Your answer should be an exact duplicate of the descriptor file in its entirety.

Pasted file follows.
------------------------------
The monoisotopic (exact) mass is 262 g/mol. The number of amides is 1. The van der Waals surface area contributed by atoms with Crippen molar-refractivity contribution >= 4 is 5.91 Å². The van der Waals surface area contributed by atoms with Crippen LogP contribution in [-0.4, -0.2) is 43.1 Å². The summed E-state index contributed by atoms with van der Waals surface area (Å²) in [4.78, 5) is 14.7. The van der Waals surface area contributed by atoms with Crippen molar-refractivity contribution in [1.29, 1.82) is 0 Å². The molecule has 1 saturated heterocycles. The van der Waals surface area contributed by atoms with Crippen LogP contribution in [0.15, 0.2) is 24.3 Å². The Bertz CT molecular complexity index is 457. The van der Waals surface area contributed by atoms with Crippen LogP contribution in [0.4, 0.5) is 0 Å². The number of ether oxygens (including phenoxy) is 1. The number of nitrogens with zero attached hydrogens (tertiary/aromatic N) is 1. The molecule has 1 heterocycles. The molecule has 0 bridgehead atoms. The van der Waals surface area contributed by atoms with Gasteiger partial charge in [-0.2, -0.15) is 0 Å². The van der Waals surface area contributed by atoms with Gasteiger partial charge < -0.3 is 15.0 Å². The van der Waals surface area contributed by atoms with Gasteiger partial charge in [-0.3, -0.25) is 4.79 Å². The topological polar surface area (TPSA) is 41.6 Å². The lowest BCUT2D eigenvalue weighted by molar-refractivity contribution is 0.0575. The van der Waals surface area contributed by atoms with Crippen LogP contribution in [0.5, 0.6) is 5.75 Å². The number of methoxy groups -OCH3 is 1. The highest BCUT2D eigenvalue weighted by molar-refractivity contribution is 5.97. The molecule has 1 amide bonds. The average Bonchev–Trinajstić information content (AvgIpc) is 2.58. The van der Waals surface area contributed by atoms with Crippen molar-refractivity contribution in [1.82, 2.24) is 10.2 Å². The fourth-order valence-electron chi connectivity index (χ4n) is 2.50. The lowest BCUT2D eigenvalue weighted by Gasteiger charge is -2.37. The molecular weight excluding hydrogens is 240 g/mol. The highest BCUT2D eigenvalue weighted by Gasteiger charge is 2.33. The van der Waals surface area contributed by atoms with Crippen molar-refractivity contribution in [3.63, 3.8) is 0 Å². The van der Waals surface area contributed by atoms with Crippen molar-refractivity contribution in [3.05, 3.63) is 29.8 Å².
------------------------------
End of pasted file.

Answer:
The monoisotopic (exact) mass is 262 g/mol. The number of amides is 1. The van der Waals surface area contributed by atoms with Crippen molar-refractivity contribution >= 4 is 5.91 Å². The van der Waals surface area contributed by atoms with Crippen LogP contribution in [-0.4, -0.2) is 43.1 Å². The summed E-state index contributed by atoms with van der Waals surface area (Å²) in [4.78, 5) is 14.7. The van der Waals surface area contributed by atoms with Crippen molar-refractivity contribution in [1.29, 1.82) is 0 Å². The molecule has 1 saturated heterocycles. The van der Waals surface area contributed by atoms with Crippen LogP contribution in [0.15, 0.2) is 24.3 Å². The Bertz CT molecular complexity index is 457. The van der Waals surface area contributed by atoms with Crippen LogP contribution in [0.4, 0.5) is 0 Å². The number of ether oxygens (including phenoxy) is 1. The number of nitrogens with zero attached hydrogens (tertiary/aromatic N) is 1. The molecule has 1 heterocycles. The molecule has 0 bridgehead atoms. The van der Waals surface area contributed by atoms with Gasteiger partial charge in [-0.2, -0.15) is 0 Å². The van der Waals surface area contributed by atoms with Gasteiger partial charge < -0.3 is 15.0 Å². The van der Waals surface area contributed by atoms with Gasteiger partial charge in [-0.3, -0.25) is 4.79 Å². The topological polar surface area (TPSA) is 41.6 Å². The lowest BCUT2D eigenvalue weighted by molar-refractivity contribution is 0.0575. The van der Waals surface area contributed by atoms with Crippen LogP contribution in [0.5, 0.6) is 5.75 Å². The number of methoxy groups -OCH3 is 1. The highest BCUT2D eigenvalue weighted by molar-refractivity contribution is 5.97. The molecule has 1 amide bonds. The average Bonchev–Trinajstić information content (AvgIpc) is 2.58. The van der Waals surface area contributed by atoms with Crippen molar-refractivity contribution in [1.82, 2.24) is 10.2 Å². The fourth-order valence-electron chi connectivity index (χ4n) is 2.50. The lowest BCUT2D eigenvalue weighted by Gasteiger charge is -2.37. The molecular weight excluding hydrogens is 240 g/mol. The highest BCUT2D eigenvalue weighted by Gasteiger charge is 2.33. The van der Waals surface area contributed by atoms with Crippen molar-refractivity contribution in [3.63, 3.8) is 0 Å². The van der Waals surface area contributed by atoms with Crippen molar-refractivity contribution in [3.05, 3.63) is 29.8 Å².